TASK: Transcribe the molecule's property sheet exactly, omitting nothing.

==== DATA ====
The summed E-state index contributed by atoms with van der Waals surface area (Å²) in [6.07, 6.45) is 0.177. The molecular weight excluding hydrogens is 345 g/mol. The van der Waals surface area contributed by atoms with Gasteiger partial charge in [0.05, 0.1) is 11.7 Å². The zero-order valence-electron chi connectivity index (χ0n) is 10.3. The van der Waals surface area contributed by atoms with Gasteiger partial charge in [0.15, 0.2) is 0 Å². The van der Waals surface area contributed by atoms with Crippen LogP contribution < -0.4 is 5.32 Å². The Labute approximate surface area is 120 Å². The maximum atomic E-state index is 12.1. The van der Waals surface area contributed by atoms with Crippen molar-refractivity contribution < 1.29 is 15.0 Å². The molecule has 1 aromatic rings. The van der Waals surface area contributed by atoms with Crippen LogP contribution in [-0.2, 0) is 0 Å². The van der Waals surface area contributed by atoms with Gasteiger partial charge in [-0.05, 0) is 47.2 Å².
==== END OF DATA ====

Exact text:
The summed E-state index contributed by atoms with van der Waals surface area (Å²) in [6.07, 6.45) is 0.177. The molecular weight excluding hydrogens is 345 g/mol. The van der Waals surface area contributed by atoms with Gasteiger partial charge in [0.05, 0.1) is 11.7 Å². The zero-order valence-electron chi connectivity index (χ0n) is 10.3. The van der Waals surface area contributed by atoms with Gasteiger partial charge in [0.15, 0.2) is 0 Å². The van der Waals surface area contributed by atoms with Crippen LogP contribution < -0.4 is 5.32 Å². The Labute approximate surface area is 120 Å². The maximum atomic E-state index is 12.1. The van der Waals surface area contributed by atoms with Crippen molar-refractivity contribution < 1.29 is 15.0 Å². The molecule has 1 aromatic rings. The van der Waals surface area contributed by atoms with Crippen LogP contribution in [-0.2, 0) is 0 Å². The van der Waals surface area contributed by atoms with Gasteiger partial charge in [-0.05, 0) is 47.2 Å².